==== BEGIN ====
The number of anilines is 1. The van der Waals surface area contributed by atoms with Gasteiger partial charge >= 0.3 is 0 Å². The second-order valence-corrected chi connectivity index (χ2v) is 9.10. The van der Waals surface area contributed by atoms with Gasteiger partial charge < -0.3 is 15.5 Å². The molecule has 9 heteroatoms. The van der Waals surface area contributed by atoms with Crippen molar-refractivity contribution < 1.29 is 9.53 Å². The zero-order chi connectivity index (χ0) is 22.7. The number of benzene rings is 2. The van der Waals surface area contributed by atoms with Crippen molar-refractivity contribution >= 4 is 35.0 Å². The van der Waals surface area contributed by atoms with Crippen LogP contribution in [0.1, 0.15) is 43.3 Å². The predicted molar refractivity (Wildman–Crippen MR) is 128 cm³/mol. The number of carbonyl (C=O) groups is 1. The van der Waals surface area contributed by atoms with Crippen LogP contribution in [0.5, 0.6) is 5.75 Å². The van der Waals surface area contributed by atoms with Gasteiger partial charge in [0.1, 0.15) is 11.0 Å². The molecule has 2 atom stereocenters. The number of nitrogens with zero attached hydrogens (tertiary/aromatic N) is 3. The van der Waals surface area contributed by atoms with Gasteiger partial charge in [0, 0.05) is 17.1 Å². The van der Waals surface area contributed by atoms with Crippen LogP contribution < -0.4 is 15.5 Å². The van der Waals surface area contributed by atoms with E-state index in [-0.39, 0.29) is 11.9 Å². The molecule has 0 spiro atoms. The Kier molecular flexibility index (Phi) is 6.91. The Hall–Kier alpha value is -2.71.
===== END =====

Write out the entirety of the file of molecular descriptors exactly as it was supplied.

The number of anilines is 1. The van der Waals surface area contributed by atoms with Gasteiger partial charge >= 0.3 is 0 Å². The second-order valence-corrected chi connectivity index (χ2v) is 9.10. The van der Waals surface area contributed by atoms with Gasteiger partial charge < -0.3 is 15.5 Å². The molecule has 9 heteroatoms. The van der Waals surface area contributed by atoms with Crippen molar-refractivity contribution < 1.29 is 9.53 Å². The zero-order chi connectivity index (χ0) is 22.7. The number of benzene rings is 2. The van der Waals surface area contributed by atoms with Crippen molar-refractivity contribution >= 4 is 35.0 Å². The van der Waals surface area contributed by atoms with Crippen LogP contribution in [0.1, 0.15) is 43.3 Å². The predicted molar refractivity (Wildman–Crippen MR) is 128 cm³/mol. The number of carbonyl (C=O) groups is 1. The van der Waals surface area contributed by atoms with Crippen LogP contribution in [0.5, 0.6) is 5.75 Å². The van der Waals surface area contributed by atoms with Gasteiger partial charge in [0.1, 0.15) is 11.0 Å². The molecule has 2 atom stereocenters. The number of nitrogens with zero attached hydrogens (tertiary/aromatic N) is 3. The van der Waals surface area contributed by atoms with Gasteiger partial charge in [0, 0.05) is 17.1 Å². The van der Waals surface area contributed by atoms with Crippen LogP contribution < -0.4 is 15.5 Å². The van der Waals surface area contributed by atoms with E-state index in [-0.39, 0.29) is 11.9 Å². The molecule has 0 spiro atoms. The Kier molecular flexibility index (Phi) is 6.91. The Hall–Kier alpha value is -2.71.